This description doesn’t cover AM noise, though. In a well-designed oscillator, however, it is generally much lower than the phase noise close to carrier, and typically falls to a similar floor at large offsets, so it isn’t normally a significant problem.
On the other hand crystal oscillators generally have much worse phase noise than would be predicted from the circuit noise and the resonator Q. This is because the crystals themselves exhibit 1/f FM noise, which translates to 1/f3 phase noise. In low noise oscillator designs, the close-to-carrier noise is generally dominated by the crystal’s noise rather than its loaded Q or the circuit noise. Therefore, crystal selection is essential if low phase noise is important, as there can be more than 20 dB variation even within a single batch of crystals.
High Q is still important, as it reduces the oscillator circuit’s contribution to close-in noise, and minimizes supply pushing and load pulling. At frequencies around 100 MHz, 5th-overtone SC-cut crystals offer the best combination of low noise and high Q, together with a flat frequency/temperature characteristic at their turnover point, typically about 80°C.
All of these factors are of importance, but practical oscillator design almost always involves compromises and trade-offs. The F-series OCXO aims to provide the lowest possible phase noise within a relatively compact 2 x 2 x 0.75 inch package.
The OCXO incorporates a low noise regulator followed by further filtering to maximize rejection of external supply noise and ripple. In particular, careful attention is paid to ground paths, in order to prevent oven current noise affecting the oscillator’s performance. The oscillator is based very closely on the company’s standard OCXO design, with the active devices operated linearly because nonlinear operation generally increases the transistors’ flicker noise and also increases modulation of the signal by power supply noise and ripple. The degree of degradation tends to vary with factors such as crystal motional resistance, temperature, etc. Linear operation also gives more predictable RF operating conditions, which helps when tuning the oscillator on either side of the crystal’s series resonance.
The extra-low noise floor of the F-series OCXO is achieved by maintaining high signal levels within the output amplifier. The signal is taken from the oscillator in a way that maximizes the power into the amplifier while using the resonator to reduce far-from-carrier noise.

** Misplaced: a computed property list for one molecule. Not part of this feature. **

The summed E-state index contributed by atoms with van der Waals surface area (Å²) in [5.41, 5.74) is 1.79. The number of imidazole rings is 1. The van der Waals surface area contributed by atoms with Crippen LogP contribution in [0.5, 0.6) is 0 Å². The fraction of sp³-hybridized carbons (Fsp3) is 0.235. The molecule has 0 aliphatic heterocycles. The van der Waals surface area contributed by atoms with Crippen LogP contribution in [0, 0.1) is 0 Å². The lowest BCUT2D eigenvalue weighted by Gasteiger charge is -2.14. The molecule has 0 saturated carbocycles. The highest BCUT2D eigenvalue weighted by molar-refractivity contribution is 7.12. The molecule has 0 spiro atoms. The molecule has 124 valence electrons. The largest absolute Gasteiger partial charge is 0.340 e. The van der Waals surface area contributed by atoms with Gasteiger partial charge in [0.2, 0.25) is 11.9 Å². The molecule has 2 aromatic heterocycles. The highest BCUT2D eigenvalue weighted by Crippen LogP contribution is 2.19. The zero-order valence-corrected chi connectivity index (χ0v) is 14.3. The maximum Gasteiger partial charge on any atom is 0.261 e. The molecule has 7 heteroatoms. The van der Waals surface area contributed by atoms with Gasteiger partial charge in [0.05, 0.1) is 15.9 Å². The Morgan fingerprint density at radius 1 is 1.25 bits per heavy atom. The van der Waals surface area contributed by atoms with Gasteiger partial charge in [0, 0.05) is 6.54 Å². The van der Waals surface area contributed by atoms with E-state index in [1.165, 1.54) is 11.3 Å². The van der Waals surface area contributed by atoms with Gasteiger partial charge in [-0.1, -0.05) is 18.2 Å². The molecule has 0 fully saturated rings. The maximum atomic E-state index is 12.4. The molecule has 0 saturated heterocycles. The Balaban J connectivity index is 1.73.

The F-series has the same close-in phase noise as the standard Pascall OCXO, together with improved noise floor and higher output power. Table 1 summarizes the performance offered at 100 MHz. Note that the phase noise is guaranteed minimum performance, not typical figures.
Table 1 F-Series OCXO Performance at 100 MHz
The first application for the new OCXO design was at 120 MHz. Figure 2 shows a phase noise plot. The phase noise of crystals rises fairly rapidly with increasing frequency, so it is not possible to achieve the same close-in performance at 120 MHz as at 100 MHz. However, the plot clearly shows the improved phase noise floor.
Figure 2 Pascall F-series 120 MHz phase noise.
Measurement of very low phase noise floor presents a serious challenge, and needs cross-correlation to push the test system’s added noise below that of the DUT. In this instance, the indicated performance in the 10 to 70 kHz range is probably limited by the test set.
With its exceptionally low phase noise floor, the F-series OCXO is ideally suited for driving ultra-low-noise frequency multipliers, phase detectors and mixers. Its high output power means that an additional drive amplifier will not normally be needed, thereby eliminating another source of noise.
For applications that do not require such a low noise floor, the standard OCXO may be a more appropriate choice as it has lower power consumption but still offers the same close-to-carrier performance. However, the extra-low far-from-carrier noise of the F-series can help designers to achieve real performance improvements in state-of-the-art systems such as high performance radars, ultra-low noise frequency synthesizers and phase noise test systems.
The new F-series OCXO combines the close-in phase noise performance of the company’s standard OCXO with an even lower noise floor and higher output power, offering designers a new tool to improve system performance in the most demanding applications. The oscillator has an ample electrical tuning range of ±≥6 x 10-6, with mechanical tuning available as an alternative, and is in a standard 2 x 2 x 0.75 inch package size.
RS No. 300
Get access to premium content and e-newsletters by registering on the web site. You can also subscribe to Microwave Journal magazine.